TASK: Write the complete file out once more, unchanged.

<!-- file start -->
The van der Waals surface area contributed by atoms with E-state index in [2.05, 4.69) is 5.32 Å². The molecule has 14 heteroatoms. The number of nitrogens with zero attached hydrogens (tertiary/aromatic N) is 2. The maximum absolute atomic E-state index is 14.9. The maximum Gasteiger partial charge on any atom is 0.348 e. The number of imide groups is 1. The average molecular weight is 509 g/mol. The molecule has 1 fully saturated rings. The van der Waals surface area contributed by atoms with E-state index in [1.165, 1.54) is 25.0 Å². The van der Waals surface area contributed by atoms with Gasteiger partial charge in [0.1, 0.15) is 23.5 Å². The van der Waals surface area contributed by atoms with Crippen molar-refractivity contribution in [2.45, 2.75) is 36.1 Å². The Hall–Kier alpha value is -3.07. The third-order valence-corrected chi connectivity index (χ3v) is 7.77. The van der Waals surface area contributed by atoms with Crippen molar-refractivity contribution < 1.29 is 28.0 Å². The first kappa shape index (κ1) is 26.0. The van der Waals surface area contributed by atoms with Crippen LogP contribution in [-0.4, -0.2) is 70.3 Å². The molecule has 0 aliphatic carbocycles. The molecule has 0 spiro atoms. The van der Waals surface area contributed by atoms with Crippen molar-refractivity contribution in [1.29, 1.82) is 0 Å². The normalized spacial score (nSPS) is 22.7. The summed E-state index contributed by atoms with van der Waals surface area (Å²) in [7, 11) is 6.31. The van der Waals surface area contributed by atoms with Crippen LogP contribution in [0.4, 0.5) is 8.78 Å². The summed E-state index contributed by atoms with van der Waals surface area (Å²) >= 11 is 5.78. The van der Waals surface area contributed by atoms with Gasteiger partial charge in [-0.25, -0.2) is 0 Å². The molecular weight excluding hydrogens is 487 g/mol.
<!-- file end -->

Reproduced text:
The van der Waals surface area contributed by atoms with E-state index in [2.05, 4.69) is 5.32 Å². The molecule has 14 heteroatoms. The number of nitrogens with zero attached hydrogens (tertiary/aromatic N) is 2. The maximum absolute atomic E-state index is 14.9. The maximum Gasteiger partial charge on any atom is 0.348 e. The number of imide groups is 1. The average molecular weight is 509 g/mol. The molecule has 1 fully saturated rings. The van der Waals surface area contributed by atoms with E-state index in [1.165, 1.54) is 25.0 Å². The van der Waals surface area contributed by atoms with Gasteiger partial charge in [0.1, 0.15) is 23.5 Å². The van der Waals surface area contributed by atoms with Crippen molar-refractivity contribution in [2.45, 2.75) is 36.1 Å². The Hall–Kier alpha value is -3.07. The third-order valence-corrected chi connectivity index (χ3v) is 7.77. The van der Waals surface area contributed by atoms with Crippen molar-refractivity contribution < 1.29 is 28.0 Å². The first kappa shape index (κ1) is 26.0. The van der Waals surface area contributed by atoms with Crippen LogP contribution in [-0.4, -0.2) is 70.3 Å². The molecule has 0 aliphatic carbocycles. The molecule has 0 spiro atoms. The van der Waals surface area contributed by atoms with Crippen molar-refractivity contribution in [1.29, 1.82) is 0 Å². The normalized spacial score (nSPS) is 22.7. The summed E-state index contributed by atoms with van der Waals surface area (Å²) in [7, 11) is 6.31. The van der Waals surface area contributed by atoms with Crippen LogP contribution in [0.4, 0.5) is 8.78 Å². The summed E-state index contributed by atoms with van der Waals surface area (Å²) >= 11 is 5.78. The van der Waals surface area contributed by atoms with Gasteiger partial charge in [-0.25, -0.2) is 0 Å². The molecular weight excluding hydrogens is 487 g/mol.